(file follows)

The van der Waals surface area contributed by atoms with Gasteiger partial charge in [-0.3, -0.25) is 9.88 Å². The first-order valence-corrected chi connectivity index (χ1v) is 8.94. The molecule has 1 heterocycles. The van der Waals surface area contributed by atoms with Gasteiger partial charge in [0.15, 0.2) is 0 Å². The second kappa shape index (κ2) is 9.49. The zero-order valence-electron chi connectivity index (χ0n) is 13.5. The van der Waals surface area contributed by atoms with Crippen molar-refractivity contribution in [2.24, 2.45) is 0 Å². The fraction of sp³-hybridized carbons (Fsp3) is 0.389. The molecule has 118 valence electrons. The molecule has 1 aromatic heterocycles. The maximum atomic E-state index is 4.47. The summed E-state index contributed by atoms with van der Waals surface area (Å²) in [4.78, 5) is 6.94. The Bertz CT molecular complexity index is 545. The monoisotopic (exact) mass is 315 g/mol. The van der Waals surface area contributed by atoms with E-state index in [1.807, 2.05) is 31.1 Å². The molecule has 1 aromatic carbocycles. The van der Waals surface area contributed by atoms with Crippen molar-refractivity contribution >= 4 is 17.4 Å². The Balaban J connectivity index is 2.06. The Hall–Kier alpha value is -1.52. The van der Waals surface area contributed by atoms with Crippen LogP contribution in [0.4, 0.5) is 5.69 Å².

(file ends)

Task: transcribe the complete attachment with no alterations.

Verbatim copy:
The van der Waals surface area contributed by atoms with Gasteiger partial charge in [-0.3, -0.25) is 9.88 Å². The first-order valence-corrected chi connectivity index (χ1v) is 8.94. The molecule has 1 heterocycles. The van der Waals surface area contributed by atoms with Gasteiger partial charge in [0.15, 0.2) is 0 Å². The second kappa shape index (κ2) is 9.49. The zero-order valence-electron chi connectivity index (χ0n) is 13.5. The van der Waals surface area contributed by atoms with Crippen molar-refractivity contribution in [2.24, 2.45) is 0 Å². The fraction of sp³-hybridized carbons (Fsp3) is 0.389. The molecule has 118 valence electrons. The molecule has 1 aromatic heterocycles. The maximum atomic E-state index is 4.47. The summed E-state index contributed by atoms with van der Waals surface area (Å²) in [4.78, 5) is 6.94. The Bertz CT molecular complexity index is 545. The monoisotopic (exact) mass is 315 g/mol. The van der Waals surface area contributed by atoms with E-state index in [1.807, 2.05) is 31.1 Å². The molecule has 1 aromatic carbocycles. The van der Waals surface area contributed by atoms with Crippen molar-refractivity contribution >= 4 is 17.4 Å². The Balaban J connectivity index is 2.06. The Hall–Kier alpha value is -1.52. The van der Waals surface area contributed by atoms with Crippen LogP contribution in [0.4, 0.5) is 5.69 Å².